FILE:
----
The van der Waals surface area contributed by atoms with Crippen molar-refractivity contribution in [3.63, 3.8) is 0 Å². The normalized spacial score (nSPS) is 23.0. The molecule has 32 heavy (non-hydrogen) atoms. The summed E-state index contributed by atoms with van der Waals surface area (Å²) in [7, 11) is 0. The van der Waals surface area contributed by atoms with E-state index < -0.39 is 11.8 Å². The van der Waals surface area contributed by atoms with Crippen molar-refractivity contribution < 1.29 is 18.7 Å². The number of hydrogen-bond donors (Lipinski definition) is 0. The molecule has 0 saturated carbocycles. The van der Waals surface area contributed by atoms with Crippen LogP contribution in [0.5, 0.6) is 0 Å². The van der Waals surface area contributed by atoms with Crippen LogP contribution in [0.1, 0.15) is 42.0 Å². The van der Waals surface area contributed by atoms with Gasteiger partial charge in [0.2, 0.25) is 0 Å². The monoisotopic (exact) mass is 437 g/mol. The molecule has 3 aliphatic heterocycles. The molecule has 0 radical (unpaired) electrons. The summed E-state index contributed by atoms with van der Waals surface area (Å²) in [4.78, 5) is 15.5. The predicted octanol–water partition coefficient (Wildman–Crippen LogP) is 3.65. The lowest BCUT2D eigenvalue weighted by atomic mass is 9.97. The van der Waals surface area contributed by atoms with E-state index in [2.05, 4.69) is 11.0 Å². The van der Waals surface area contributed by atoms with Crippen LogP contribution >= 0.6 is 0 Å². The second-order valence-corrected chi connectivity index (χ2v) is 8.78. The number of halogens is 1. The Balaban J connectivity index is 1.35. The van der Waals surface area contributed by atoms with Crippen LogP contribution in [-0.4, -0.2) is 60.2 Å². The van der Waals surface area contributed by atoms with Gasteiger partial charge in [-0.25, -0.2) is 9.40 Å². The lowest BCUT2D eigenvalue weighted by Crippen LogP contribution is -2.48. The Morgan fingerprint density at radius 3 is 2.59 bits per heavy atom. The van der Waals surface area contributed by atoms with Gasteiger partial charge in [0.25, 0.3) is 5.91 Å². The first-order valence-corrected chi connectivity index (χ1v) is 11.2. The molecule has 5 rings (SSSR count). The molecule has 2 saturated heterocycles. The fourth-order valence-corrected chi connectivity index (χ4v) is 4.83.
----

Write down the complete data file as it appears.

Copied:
The van der Waals surface area contributed by atoms with Crippen molar-refractivity contribution in [3.63, 3.8) is 0 Å². The normalized spacial score (nSPS) is 23.0. The molecule has 32 heavy (non-hydrogen) atoms. The summed E-state index contributed by atoms with van der Waals surface area (Å²) in [7, 11) is 0. The van der Waals surface area contributed by atoms with E-state index < -0.39 is 11.8 Å². The van der Waals surface area contributed by atoms with Crippen molar-refractivity contribution < 1.29 is 18.7 Å². The number of hydrogen-bond donors (Lipinski definition) is 0. The molecule has 0 saturated carbocycles. The van der Waals surface area contributed by atoms with Crippen LogP contribution in [0.5, 0.6) is 0 Å². The van der Waals surface area contributed by atoms with Crippen LogP contribution in [0.1, 0.15) is 42.0 Å². The van der Waals surface area contributed by atoms with Gasteiger partial charge in [0.2, 0.25) is 0 Å². The monoisotopic (exact) mass is 437 g/mol. The molecule has 3 aliphatic heterocycles. The molecule has 0 radical (unpaired) electrons. The summed E-state index contributed by atoms with van der Waals surface area (Å²) in [4.78, 5) is 15.5. The predicted octanol–water partition coefficient (Wildman–Crippen LogP) is 3.65. The lowest BCUT2D eigenvalue weighted by atomic mass is 9.97. The van der Waals surface area contributed by atoms with E-state index in [2.05, 4.69) is 11.0 Å². The van der Waals surface area contributed by atoms with Crippen LogP contribution >= 0.6 is 0 Å². The second-order valence-corrected chi connectivity index (χ2v) is 8.78. The number of halogens is 1. The Balaban J connectivity index is 1.35. The van der Waals surface area contributed by atoms with Crippen LogP contribution in [-0.4, -0.2) is 60.2 Å². The van der Waals surface area contributed by atoms with Gasteiger partial charge in [-0.25, -0.2) is 9.40 Å². The lowest BCUT2D eigenvalue weighted by Crippen LogP contribution is -2.48. The Morgan fingerprint density at radius 3 is 2.59 bits per heavy atom. The van der Waals surface area contributed by atoms with Gasteiger partial charge in [0.25, 0.3) is 5.91 Å². The first-order valence-corrected chi connectivity index (χ1v) is 11.2. The molecule has 5 rings (SSSR count). The molecule has 2 saturated heterocycles. The fourth-order valence-corrected chi connectivity index (χ4v) is 4.83.